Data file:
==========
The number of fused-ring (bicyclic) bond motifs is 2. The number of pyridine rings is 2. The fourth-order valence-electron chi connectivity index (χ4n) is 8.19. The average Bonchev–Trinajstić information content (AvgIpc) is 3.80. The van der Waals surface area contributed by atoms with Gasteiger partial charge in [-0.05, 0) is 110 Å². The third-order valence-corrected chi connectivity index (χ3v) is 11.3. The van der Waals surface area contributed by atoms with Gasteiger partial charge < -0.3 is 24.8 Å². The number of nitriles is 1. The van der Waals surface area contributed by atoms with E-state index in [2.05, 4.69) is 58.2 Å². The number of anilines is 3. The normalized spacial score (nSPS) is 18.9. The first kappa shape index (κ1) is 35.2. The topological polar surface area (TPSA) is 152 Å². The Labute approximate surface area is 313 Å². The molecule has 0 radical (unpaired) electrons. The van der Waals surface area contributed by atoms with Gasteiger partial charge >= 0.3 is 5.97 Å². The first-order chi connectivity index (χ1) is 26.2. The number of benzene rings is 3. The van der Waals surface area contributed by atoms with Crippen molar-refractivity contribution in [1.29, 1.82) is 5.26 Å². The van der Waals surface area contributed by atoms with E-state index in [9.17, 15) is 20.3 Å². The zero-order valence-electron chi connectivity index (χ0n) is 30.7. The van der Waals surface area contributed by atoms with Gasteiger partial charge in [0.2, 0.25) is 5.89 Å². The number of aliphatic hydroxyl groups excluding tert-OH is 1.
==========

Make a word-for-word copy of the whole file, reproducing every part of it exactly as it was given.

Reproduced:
The number of fused-ring (bicyclic) bond motifs is 2. The number of pyridine rings is 2. The fourth-order valence-electron chi connectivity index (χ4n) is 8.19. The average Bonchev–Trinajstić information content (AvgIpc) is 3.80. The van der Waals surface area contributed by atoms with Gasteiger partial charge in [-0.05, 0) is 110 Å². The third-order valence-corrected chi connectivity index (χ3v) is 11.3. The van der Waals surface area contributed by atoms with Gasteiger partial charge < -0.3 is 24.8 Å². The number of nitriles is 1. The van der Waals surface area contributed by atoms with E-state index in [2.05, 4.69) is 58.2 Å². The number of anilines is 3. The normalized spacial score (nSPS) is 18.9. The first kappa shape index (κ1) is 35.2. The topological polar surface area (TPSA) is 152 Å². The Labute approximate surface area is 313 Å². The molecule has 0 radical (unpaired) electrons. The van der Waals surface area contributed by atoms with Gasteiger partial charge >= 0.3 is 5.97 Å². The first-order chi connectivity index (χ1) is 26.2. The number of benzene rings is 3. The van der Waals surface area contributed by atoms with Crippen molar-refractivity contribution in [1.29, 1.82) is 5.26 Å². The van der Waals surface area contributed by atoms with E-state index in [9.17, 15) is 20.3 Å². The zero-order valence-electron chi connectivity index (χ0n) is 30.7. The van der Waals surface area contributed by atoms with Gasteiger partial charge in [0.2, 0.25) is 5.89 Å². The number of aliphatic hydroxyl groups excluding tert-OH is 1.